Author: Mawuna Koutonin
Looking back at the struggle to get rid of apartheid regime, Mr Koutonin wonders if South Africans have the moral right to take up arms against their African brothers and sisters, Nigerians among them.
In 1957, Miriam Makeba, the Grammy Award-winning musician from South Africa also called “Mama Africa,” recorded in the United States Pata Pata, the most recognizable African song in the world.
At the time, most of the African continent, except two or three countries, was still under European occupation.
Miriam Makeba used her newly-found popularity to speak out against the apartheid regime in her home country, South Africa. In retaliation, the apartheid regime suspended her passport in 1960, making her a stateless person.
Guinea and Ghana promptly issued her international passports, and nine other countries granted her traveling documents, too.
In 1968, after marrying a civil rights activist in the US, she was punished for engaging in the “black American” civil rights. Her record deals and tours were canceled by American companies. She suddenly found herself undesirable in the US, and her life under threat.
President Sekou Touré, from Guinea, immediately called her and offered her a home. She would spend fifteen years in Guinea, becoming a close friend of President Touré and his wife Andrée.
Touré went further to appoint her as Guinea’s official delegate to the United Nations in New York, in order to provide her a platform to carry on with her engagement to end the apartheid in South Africa.
On May 25, 1963, Makaeba was the only performer to be invited by the Ethiopian emperor Haile Selassie to perform in Addis Ababa at the inauguration of the Organisation of African Unity (OAU).
Until the year 1960, the African National Congress’ fight against the apartheid regime in South Africa was yielding very little result. The whole world was quite indifferent to the suffering of black South Africans, and the regime was still strongly supported by Western countries that provided technology transfer, intelligence and favourable trade agreements.
Things started to change dramatically with the independence of African countries in the 1960s. The first leader to ever provide financial support to the ANC was Abubakar Tafawa Balewa, the Nigerian prime minister — the only prime minister in Nigeria’s history.
He led a vocal protest against the Sharpeville massacre of 1960 and entered an alliance with Commonwealth ministers who wanted South Africa to leave the Commonwealth, in 1961.
From then till 1995, Nigeria alone spent over 61 billion dollars to support the end of apartheid — more than any other country in the world, according to the South African Institute of International Affairs.
Nigerian citizens were asked to make tax-deductible donations to support the ANC since the 1970s. Students across Nigerian universities and schools would sometimes forfeit their lunch to donate the money to the ANC.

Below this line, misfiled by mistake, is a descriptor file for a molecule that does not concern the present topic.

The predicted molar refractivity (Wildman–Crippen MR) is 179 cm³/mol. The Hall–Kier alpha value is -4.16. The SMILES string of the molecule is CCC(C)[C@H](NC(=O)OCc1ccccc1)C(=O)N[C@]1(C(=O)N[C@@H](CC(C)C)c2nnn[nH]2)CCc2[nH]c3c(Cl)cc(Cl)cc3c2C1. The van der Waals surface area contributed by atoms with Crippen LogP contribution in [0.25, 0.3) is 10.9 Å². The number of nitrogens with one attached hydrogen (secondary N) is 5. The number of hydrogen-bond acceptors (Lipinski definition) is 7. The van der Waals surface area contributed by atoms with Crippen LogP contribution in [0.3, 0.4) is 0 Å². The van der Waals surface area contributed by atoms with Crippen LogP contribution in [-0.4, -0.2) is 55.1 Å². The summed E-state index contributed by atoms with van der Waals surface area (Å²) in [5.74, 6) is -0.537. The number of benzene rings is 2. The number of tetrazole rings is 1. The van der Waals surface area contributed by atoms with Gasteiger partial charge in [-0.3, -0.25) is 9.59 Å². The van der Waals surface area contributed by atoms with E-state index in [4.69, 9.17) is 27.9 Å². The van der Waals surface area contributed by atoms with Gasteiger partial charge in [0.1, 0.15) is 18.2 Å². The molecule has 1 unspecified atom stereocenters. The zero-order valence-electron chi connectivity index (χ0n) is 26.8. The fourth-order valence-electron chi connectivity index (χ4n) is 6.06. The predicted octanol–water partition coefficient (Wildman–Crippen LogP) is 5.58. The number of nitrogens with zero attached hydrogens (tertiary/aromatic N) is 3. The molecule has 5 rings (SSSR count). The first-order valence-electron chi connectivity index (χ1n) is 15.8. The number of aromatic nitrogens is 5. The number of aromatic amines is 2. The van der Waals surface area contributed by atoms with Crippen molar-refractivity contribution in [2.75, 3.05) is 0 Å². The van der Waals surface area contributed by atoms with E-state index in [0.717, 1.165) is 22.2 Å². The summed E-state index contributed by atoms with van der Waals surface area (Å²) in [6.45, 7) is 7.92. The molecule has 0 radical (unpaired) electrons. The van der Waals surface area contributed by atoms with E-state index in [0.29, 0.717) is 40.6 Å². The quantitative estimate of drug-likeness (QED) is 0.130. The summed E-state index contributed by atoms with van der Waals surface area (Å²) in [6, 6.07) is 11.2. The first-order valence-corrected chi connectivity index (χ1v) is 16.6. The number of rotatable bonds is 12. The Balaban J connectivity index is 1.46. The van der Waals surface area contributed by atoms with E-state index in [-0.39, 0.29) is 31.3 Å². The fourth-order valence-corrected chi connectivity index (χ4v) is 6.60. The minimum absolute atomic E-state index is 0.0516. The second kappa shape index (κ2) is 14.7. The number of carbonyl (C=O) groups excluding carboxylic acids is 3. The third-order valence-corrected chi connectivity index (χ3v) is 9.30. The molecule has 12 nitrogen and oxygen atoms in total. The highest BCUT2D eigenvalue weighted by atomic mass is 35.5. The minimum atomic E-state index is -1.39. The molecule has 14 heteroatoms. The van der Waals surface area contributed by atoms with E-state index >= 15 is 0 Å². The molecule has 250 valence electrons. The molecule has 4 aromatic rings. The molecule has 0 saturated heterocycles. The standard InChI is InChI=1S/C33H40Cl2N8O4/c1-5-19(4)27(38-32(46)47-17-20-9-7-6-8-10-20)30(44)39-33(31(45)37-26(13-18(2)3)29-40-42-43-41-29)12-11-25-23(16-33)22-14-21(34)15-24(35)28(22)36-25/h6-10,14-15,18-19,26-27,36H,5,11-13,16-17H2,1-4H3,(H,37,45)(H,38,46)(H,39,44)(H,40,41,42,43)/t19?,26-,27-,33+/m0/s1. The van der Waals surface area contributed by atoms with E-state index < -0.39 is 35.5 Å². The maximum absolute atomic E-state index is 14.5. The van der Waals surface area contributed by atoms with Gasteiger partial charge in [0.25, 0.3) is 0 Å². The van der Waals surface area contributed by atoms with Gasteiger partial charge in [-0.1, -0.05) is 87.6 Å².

Education for black South Africans was the most pressing need of the ANC. They insisted that they wanted their kids, the future leaders, to be educated up to, at least, a bachelor degree level in Africa.
Nigeria opened its elite secondary schools, federal government colleges, and universities like the Unilag, University of Ibadan, Ahmadu Bello Zaria, University of Nigeria Nsukka, University of Ife and Benin, to South Africans.
Many of the ANC combatants arrived in Nigeria with body scars and diverse emotional traumas. Psychological help in terms of counselling was also available to a lot of kids who had not known anything except violence, harassment and humiliation by the apartheid police.
A lot of them were not prepared academically. They needed extra help that was provided. Additionally, Nigeria paid for hundreds of South Africans to graduate in Europe and North America.
On January 11, 1962, Nelson Mandela secretly left South Africa with the mission to meet as many African political leaders as possible and garner assistance for the ANC, including money and training for its military wing.
Mandela met with Emperor Haile Selassie I in Addis Ababa; the latter agreed to train Mandela and other ANC agents. In Egypt, Mandela met with President Gamal Abdel Nasser, and then went to Tunisia, where President Habib Bourguiba gave him £5000 for weaponry. He proceeded to Morocco, Mali, Guinea, Sierra Leone, Liberia, Ghana, and Senegal, receiving funds from Liberian President William Tubman and Guinean President Ahmed Sékou Touré.
In fact, the 1962 tour idea was one of the best decisions the ANC ever took. Mandela succeeded to rally the whole continent behind the ANC.
The year 1963 would mark the tipping point in the fight against the apartheid regime. During that one year, the whole continent airspace was blocked to South African airlines, except the Angola transit point, because Angola was still occupied by the Portuguese.